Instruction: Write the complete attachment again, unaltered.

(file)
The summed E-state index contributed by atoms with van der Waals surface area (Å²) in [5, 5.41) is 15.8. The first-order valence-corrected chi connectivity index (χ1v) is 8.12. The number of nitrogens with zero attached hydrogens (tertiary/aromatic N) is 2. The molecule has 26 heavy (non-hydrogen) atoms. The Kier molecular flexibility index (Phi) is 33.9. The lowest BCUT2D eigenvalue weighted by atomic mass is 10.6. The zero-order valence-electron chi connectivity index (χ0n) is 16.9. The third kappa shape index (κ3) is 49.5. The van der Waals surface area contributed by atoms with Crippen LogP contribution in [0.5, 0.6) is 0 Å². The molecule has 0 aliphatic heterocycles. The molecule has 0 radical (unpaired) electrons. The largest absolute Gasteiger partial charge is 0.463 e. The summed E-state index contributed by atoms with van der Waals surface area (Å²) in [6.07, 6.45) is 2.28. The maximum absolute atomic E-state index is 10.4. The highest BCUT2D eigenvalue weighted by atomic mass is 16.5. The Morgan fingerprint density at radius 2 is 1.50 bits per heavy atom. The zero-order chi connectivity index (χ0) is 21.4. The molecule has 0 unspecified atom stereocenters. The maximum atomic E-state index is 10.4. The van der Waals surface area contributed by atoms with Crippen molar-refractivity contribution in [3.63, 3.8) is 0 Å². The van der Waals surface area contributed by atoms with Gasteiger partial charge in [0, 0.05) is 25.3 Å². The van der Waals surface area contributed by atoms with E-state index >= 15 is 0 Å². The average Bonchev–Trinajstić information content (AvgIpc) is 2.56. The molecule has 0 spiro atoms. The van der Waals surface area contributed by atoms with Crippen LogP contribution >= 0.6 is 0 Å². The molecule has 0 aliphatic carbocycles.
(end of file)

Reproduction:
The summed E-state index contributed by atoms with van der Waals surface area (Å²) in [5, 5.41) is 15.8. The first-order valence-corrected chi connectivity index (χ1v) is 8.12. The number of nitrogens with zero attached hydrogens (tertiary/aromatic N) is 2. The molecule has 26 heavy (non-hydrogen) atoms. The Kier molecular flexibility index (Phi) is 33.9. The lowest BCUT2D eigenvalue weighted by atomic mass is 10.6. The zero-order valence-electron chi connectivity index (χ0n) is 16.9. The third kappa shape index (κ3) is 49.5. The van der Waals surface area contributed by atoms with Crippen LogP contribution in [0.5, 0.6) is 0 Å². The molecule has 0 aliphatic heterocycles. The molecule has 0 radical (unpaired) electrons. The largest absolute Gasteiger partial charge is 0.463 e. The summed E-state index contributed by atoms with van der Waals surface area (Å²) in [6.07, 6.45) is 2.28. The maximum absolute atomic E-state index is 10.4. The highest BCUT2D eigenvalue weighted by atomic mass is 16.5. The Morgan fingerprint density at radius 2 is 1.50 bits per heavy atom. The zero-order chi connectivity index (χ0) is 21.4. The molecule has 0 unspecified atom stereocenters. The maximum atomic E-state index is 10.4. The van der Waals surface area contributed by atoms with Crippen molar-refractivity contribution in [3.63, 3.8) is 0 Å². The van der Waals surface area contributed by atoms with Gasteiger partial charge in [0, 0.05) is 25.3 Å². The van der Waals surface area contributed by atoms with E-state index >= 15 is 0 Å². The average Bonchev–Trinajstić information content (AvgIpc) is 2.56. The molecule has 0 spiro atoms. The van der Waals surface area contributed by atoms with Crippen LogP contribution >= 0.6 is 0 Å². The molecule has 0 aliphatic carbocycles.